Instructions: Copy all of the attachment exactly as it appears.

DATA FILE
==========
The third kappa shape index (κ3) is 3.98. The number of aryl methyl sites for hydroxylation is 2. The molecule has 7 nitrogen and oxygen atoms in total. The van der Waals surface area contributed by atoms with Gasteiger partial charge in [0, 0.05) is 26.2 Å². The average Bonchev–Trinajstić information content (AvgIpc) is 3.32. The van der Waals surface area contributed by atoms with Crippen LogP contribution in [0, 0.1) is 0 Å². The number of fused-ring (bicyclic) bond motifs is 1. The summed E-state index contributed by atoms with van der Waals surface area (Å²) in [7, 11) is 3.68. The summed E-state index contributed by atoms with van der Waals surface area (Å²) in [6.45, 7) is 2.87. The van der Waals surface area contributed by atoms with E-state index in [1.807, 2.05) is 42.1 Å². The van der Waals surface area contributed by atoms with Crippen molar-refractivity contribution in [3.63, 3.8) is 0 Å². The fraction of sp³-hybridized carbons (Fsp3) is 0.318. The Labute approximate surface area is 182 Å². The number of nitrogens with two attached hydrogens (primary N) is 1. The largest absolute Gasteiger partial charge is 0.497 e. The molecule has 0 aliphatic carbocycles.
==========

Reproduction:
The third kappa shape index (κ3) is 3.98. The number of aryl methyl sites for hydroxylation is 2. The molecule has 7 nitrogen and oxygen atoms in total. The van der Waals surface area contributed by atoms with Gasteiger partial charge in [0, 0.05) is 26.2 Å². The average Bonchev–Trinajstić information content (AvgIpc) is 3.32. The van der Waals surface area contributed by atoms with Crippen LogP contribution in [0, 0.1) is 0 Å². The number of fused-ring (bicyclic) bond motifs is 1. The summed E-state index contributed by atoms with van der Waals surface area (Å²) in [7, 11) is 3.68. The summed E-state index contributed by atoms with van der Waals surface area (Å²) in [6.45, 7) is 2.87. The van der Waals surface area contributed by atoms with E-state index in [1.807, 2.05) is 42.1 Å². The van der Waals surface area contributed by atoms with Crippen molar-refractivity contribution in [3.63, 3.8) is 0 Å². The fraction of sp³-hybridized carbons (Fsp3) is 0.318. The Labute approximate surface area is 182 Å². The number of nitrogens with two attached hydrogens (primary N) is 1. The largest absolute Gasteiger partial charge is 0.497 e. The molecule has 0 aliphatic carbocycles.